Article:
Once glimpse of it and you should see the difference. Atractaspis engaddensis are jet black from end to end, without a single dash of lighter color anywhere on the body. They have a small, compact head that actually looks just like the tail end of the snake, so it can be super hard to know which side is which. The eyes are small and inset. They grow to around 70cm at full adulthood.
Venom wise, these guys are a formidable customer. Even a tiny amount is enough to cause death in humans. It’s a cocktail of strange sarafotoxins and neurotoxins that messes with the proper operation of the nervous system and eventually causes vital organs to simply give up.
Saharan sand viper (Cerastes vipera)
The Saharan sand viper is closely related to the desert horned viper listed above. You can see the similarities at a glance – the way the scales point the same way against the grain of the body, the coloring of beige-brown that helps them blend into the deserts of the Levant and Sinai. The only clear difference is the absence of the horns that make the latter species so famous.
Sadly, Cerastes vipera also shares a similarly potent venom with its cousin. Not too much is known about the effects on humans, but scientists do think a bite from one of these guys can lead to a drop in blood pressure and heart rate, along with serious swelling around the site of contact.
The only part of Israel where you’re likely to meet a Saharan sand viper is the extreme southern portion of the country, from the borders of the Gaza Strip to the edges of the Red Sea near Eilat. In fact, that’s the very extremity of its range, which spreads west into North Africa and the Maghreb, all the way to Morocco on the Atlantic.
Blunt-nosed viper (Macrovipera lebetina)
The blunt-nosed viper is a regular of the Middle East and Israel. However, it has a spread that sees it pop up in northern India and North Africa, too. They generally like to live in lusher parts of the country, where there’s light tree coverage and good water sources. That makes the northern and central regions the highest risk of all.
Just as the name implies, the main focal point of this viper is the blunted nose. It fronts a small, diamond-shaped head and even appears to curl up a little like a Dutch clogg at the end. The patterning is also distinct – you’re looking for a greyish-blue back with clear orange markings running perpendicular to the body the whole way along.
The venom of a blunt-nosed viper is not good news at all. A study of a group found in Dagestan revealed that they routinely inject enough to kill a human in a single bite. Symptoms include disturbances to blood flow and increased blood pressure, which can eventually lead to complete shutdown of the kidneys.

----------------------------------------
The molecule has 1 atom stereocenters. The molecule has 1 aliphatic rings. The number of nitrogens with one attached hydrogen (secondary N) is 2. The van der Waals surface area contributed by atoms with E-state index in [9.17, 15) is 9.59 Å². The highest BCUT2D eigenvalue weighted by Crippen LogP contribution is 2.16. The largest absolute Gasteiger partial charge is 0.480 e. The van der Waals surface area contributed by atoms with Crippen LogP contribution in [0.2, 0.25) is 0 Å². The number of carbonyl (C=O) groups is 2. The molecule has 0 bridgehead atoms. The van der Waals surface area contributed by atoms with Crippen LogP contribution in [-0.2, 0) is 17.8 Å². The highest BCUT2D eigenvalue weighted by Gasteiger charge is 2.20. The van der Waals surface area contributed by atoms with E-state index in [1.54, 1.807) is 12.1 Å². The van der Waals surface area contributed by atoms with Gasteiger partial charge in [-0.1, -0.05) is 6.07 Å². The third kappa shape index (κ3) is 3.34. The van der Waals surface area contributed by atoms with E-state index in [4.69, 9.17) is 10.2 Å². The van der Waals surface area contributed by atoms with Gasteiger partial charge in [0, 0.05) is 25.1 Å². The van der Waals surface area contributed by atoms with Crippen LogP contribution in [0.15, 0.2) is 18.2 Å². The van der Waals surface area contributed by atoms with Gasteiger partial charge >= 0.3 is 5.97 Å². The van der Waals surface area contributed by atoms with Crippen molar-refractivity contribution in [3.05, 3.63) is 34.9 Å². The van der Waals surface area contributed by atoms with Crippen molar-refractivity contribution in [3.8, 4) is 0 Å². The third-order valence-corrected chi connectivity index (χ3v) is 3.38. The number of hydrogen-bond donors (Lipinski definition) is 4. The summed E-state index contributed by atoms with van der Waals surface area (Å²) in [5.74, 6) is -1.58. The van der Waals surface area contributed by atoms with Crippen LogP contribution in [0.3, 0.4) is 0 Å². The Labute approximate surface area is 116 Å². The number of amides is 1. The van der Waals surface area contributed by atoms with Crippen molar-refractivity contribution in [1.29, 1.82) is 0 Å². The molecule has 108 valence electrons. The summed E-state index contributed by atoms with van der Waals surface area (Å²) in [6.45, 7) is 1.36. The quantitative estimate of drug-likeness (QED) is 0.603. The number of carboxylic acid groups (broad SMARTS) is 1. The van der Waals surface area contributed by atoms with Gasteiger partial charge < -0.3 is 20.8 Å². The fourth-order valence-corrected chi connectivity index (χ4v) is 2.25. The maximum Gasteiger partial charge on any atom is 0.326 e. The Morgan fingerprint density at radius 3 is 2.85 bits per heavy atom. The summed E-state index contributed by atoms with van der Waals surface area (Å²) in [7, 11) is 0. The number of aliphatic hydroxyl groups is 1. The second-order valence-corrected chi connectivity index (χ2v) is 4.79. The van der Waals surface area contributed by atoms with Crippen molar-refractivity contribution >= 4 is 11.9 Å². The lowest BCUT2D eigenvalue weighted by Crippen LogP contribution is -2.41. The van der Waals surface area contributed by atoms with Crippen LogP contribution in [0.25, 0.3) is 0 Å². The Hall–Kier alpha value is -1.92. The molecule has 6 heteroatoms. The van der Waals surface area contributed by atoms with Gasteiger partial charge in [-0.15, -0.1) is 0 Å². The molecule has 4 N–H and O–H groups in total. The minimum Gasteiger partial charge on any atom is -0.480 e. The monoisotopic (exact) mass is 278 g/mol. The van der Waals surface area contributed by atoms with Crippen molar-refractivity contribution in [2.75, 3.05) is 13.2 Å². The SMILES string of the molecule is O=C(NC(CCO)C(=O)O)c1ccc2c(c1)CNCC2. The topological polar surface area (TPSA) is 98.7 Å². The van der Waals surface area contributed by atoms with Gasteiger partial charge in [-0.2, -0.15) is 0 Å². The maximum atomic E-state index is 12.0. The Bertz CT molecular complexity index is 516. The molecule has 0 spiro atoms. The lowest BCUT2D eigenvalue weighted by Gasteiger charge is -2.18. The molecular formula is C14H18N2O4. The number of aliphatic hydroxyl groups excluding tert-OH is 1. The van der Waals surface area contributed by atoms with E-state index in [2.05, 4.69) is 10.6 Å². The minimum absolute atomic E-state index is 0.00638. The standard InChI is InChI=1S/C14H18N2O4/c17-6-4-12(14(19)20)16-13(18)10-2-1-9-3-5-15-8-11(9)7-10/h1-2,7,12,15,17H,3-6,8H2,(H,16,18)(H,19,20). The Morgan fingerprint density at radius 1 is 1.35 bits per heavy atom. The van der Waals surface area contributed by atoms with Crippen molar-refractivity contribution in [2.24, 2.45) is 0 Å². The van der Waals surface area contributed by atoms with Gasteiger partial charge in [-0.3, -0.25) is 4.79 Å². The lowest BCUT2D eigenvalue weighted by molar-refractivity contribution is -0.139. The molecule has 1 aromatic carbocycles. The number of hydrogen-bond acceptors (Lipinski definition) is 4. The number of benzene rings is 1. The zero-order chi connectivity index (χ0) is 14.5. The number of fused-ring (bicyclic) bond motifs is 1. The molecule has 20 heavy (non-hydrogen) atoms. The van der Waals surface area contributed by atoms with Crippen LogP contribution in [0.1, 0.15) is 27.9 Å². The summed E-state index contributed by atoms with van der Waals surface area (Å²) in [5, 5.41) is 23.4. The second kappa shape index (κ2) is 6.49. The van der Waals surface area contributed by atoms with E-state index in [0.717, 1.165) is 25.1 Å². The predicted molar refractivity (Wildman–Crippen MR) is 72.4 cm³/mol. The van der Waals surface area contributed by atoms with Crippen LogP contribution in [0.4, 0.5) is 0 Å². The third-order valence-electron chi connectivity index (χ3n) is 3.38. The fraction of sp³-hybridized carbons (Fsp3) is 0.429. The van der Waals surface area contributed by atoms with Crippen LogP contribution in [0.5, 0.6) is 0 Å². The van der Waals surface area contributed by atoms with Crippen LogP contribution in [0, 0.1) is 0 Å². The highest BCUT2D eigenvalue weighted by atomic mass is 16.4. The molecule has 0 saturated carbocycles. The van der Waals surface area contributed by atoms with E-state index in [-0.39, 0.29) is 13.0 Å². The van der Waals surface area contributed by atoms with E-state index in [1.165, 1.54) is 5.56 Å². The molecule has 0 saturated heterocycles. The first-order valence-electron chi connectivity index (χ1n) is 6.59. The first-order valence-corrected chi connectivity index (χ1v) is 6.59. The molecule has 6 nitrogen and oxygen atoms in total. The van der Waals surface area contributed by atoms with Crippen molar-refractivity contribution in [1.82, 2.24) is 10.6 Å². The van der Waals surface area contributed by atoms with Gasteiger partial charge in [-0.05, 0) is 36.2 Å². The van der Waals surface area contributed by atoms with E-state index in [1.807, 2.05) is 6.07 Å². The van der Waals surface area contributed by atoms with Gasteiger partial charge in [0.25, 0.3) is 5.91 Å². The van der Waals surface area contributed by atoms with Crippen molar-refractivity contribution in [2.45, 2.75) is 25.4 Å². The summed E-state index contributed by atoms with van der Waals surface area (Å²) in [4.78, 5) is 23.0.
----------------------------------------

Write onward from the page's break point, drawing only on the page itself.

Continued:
Field’s horned viper (Pseudocerastes field)
Beware the field’s horned viper if you’re planning on venturing to the dusty bluffs and table-top mountains of the wadi-carved Negev Desert. That incredible portion of Israel is just about the heart of this snake’s, range and they have arguably the best camouflage of any of the serpents on this list to boot…
Yep, the whole of this snake is a light, sandy yellow color. Even the eyes are deep set in the head and tinted a touch of mustard. Spotting one in the wild is a challenge in itself – like finding the proverbial needle in the proverbial haystack, or, better yet, the sandy snake in a sea of sand dunes!
There are two subspecies of the field’s horned viper currently present in Israel. One of them has a much stronger venom than the other. However, the venom of both subspecies is pretty much immune to the effects of antivenin treatment, so prevention really is the best cure here, folks!
The most venomous snakes in Israel – our conclusion
There are quite a few venomous snakes in Israel that we think would-be travelers to the land of mezze and majestic desert landscapes should be wary of. Almost all of them come from the viper family, which is a tree of snakes that are ALL venomous. However, there are also more curious customers like the Israeli mole viper (mhmm…not technically a viper!). The bulk of the snakebites here occur in the central region, while some venomous snakes are only present in the more rural desert areas of the south, or the cooler mountain regions of the north.